Mark Strand On Poetry And Poetics

–from Essays And Interviews Essay, Research Paper On Donald Justice From the very beginning Justice has fashioned his poems, honed them down, freed them of

–from Essays And Interviews Essay, Research Paper

On Donald Justice

From the very beginning Justice has fashioned his poems, honed them down, freed them of

rhetorical excess and the weight, however gracefully sustained, of an elaborate diction.

His self-indulgence, then, has been with the possibilities of the plain statement. His

refusal to adopt any other mode but that which his subject demands–minimal, narcissist,

negating–has nourished him. . . .

If absence and loss are inescapable conditions of fife, the poem for Justice is an act

of recovery. It synthesizes, for all its meagreness, what is with what is no longer; it

conjures up a life that persists by denial, gathering strength from its hopelessness, and

exists, finally and positively, as an emblem of survival.

From Contemporary Poets. Ed. James Vinson. (St. Martin’s, 1980)

On The Monument

I strated writing The Monument and it became less and less about the translator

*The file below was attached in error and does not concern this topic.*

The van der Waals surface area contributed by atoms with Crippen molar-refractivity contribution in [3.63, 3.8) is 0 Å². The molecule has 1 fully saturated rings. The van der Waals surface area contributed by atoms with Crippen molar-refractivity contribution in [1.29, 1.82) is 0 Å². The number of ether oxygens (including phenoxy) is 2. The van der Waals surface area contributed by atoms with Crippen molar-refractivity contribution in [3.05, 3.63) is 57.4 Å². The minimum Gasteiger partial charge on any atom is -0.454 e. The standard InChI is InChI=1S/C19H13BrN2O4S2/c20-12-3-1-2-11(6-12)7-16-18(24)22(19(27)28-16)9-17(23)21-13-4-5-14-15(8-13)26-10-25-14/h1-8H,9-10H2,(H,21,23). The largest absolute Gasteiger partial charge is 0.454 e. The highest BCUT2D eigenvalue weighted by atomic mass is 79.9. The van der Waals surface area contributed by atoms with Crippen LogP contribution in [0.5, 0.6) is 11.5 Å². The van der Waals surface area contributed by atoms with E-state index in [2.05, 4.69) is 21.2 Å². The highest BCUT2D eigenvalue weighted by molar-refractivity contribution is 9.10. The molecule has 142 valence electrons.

of a particular text, and more about the translation of a self, and the text as self, the

self as book.

From an interview with Frank Graziano in Graziano, ed. Strand: A Profile (1979)

From The Monument (1978)


It has been necessary to submit to vacancy in order to begin again, to clear ground, to

make space. I can allow nothing to be received. Therein lies my triumph and my

mediocrity. Nothing is the destiny of everyone, it is our commonness made dumb. I am

passing it on. The monument is a void, artless and everlasting. What I was I am no longer.

I speak for nothing, the nothing that I am, the nothing that is this work. And you shall

perpetuate me not in the name of what I was, but in the name of what I am.


This poor document does not have to do with a self, it dwells on the absence of a self.

I–and this pronoun will have to do–have not permitted anything worthwhile to be part of

this communication that strains even to exist in a language other than the one in which it

was written. So much is excluded that it could not be a document of self-centeredness. If

it is a mirror to anything, it is to the gap between the nothing that was and the nothing

that will be. It is a thread of longing that binds past and future. Again, it is

everything that history is not.

From "A Statement about Writing"

Ideally, it would be best to just write, to suppress the critical side of my nature and

indulge the expressive. Perhaps. But I tend to think of the expressive part of me as